MLB Commissioner Rob Manfred reports that his office has been negotiating with the MLB Players Association to find ways to increase the commercials-to-action ratio during television broadcasts to help generate interest among younger fans.
Game lengths in 2017 averaged 3 hours 5 minutes, with national games enjoying 41 minutes of commercials during inning switches and additional advertising built in during pitching changes. 41 minutes represents about 22% of total airtime, and with added breaks the total commercial time during games represented nearly 25% of the total air time.
“25% isn’t going to cut it,” Manfred reports. “We’ve done the research, and the younger crowd is getting bored. If we can hurry the game along, we can cut the total television time back to 2:45 without any significant cut to the commercial advertisement, and that would give us closer to the 30%-35% commercial-to-action ratio that we feel is necessary to keep younger crowds interested in our product.”
The league’s 2018 plan to have batters just say “fuck it” and swing at every goddamn pitch that came in their direction failed to cut any considerable time out of the broadcasts. Time-restraining propositions on the table for 2020 include a pitch clock and fewer pitching changes.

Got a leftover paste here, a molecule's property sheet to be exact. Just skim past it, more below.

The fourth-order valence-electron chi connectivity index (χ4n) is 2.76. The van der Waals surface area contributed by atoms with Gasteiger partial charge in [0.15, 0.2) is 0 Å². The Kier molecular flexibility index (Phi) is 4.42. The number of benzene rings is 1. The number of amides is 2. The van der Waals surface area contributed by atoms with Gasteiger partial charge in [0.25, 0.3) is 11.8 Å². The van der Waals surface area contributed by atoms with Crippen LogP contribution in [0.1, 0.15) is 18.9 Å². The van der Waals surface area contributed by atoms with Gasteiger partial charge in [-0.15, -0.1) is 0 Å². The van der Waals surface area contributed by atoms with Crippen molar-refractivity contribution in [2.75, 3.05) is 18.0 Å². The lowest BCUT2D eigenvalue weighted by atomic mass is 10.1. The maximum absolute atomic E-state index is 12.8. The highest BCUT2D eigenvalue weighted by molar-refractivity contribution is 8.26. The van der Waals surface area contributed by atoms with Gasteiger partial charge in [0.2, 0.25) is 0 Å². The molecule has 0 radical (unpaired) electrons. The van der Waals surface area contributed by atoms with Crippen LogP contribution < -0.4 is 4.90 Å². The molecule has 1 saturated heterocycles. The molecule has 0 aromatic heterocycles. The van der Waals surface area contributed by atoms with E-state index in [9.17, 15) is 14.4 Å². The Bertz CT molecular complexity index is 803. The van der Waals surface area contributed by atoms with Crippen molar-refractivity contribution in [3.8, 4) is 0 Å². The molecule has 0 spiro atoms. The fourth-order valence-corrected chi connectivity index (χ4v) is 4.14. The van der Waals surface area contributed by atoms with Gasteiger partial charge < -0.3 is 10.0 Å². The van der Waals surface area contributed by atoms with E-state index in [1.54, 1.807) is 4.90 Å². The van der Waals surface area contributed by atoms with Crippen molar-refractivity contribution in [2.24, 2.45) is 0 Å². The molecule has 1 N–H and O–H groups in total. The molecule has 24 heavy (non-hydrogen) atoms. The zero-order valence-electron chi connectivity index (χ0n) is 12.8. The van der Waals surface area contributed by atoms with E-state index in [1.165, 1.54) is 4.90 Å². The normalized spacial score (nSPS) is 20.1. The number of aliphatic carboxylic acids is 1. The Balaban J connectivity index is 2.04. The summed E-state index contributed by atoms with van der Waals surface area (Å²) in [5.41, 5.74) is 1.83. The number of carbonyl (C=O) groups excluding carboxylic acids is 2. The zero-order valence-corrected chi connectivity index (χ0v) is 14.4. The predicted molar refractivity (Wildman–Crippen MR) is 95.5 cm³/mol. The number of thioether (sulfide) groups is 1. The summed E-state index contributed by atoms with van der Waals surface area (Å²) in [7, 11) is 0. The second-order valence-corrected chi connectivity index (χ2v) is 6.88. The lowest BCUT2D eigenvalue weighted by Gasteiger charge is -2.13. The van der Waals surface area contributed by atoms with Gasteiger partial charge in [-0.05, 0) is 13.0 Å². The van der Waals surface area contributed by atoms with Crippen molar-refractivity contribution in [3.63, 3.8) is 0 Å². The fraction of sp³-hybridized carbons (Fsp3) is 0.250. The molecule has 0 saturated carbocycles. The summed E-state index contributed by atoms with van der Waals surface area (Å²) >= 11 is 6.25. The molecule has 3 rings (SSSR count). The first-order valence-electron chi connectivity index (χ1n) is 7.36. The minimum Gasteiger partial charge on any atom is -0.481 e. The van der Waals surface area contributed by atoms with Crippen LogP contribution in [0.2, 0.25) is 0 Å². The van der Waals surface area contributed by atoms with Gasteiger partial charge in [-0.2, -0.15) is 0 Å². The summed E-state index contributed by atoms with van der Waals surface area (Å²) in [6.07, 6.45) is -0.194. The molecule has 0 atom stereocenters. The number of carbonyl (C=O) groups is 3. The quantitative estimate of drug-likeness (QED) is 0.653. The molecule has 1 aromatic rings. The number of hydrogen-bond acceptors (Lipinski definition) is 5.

MLBPA Executive Director Tony Clark seems to agree that the game is ready for a shake-up.
“The ballpark experience is the ballpark experience, but MLB and the player’s union recognize that most of the income comes from the televised product,” Clark said in a recorded statement. “The union generally agrees with the league’s stance that the product would be better with an increase in the ads-to-action ratio, and frankly, some of these guys aren’t being paid enough to stand around in the hot sun all day prancing around like monkeys with organ music in the background. Honestly, it’s a little insulting.”
Manfred is excited about the game’s future. “I can’t imagine a better experience for the homebound fan than watching a lot of stellar, exciting, emotionally-charged advertising from Draft Kings, Taco Bell, Barbasol, Coca Cola, Chevrolet, and Budweiser, and spacing it out with occasional images of virile millennial millionaires in sleek, tight fitting outfits just kind of hanging out in a lush green field.”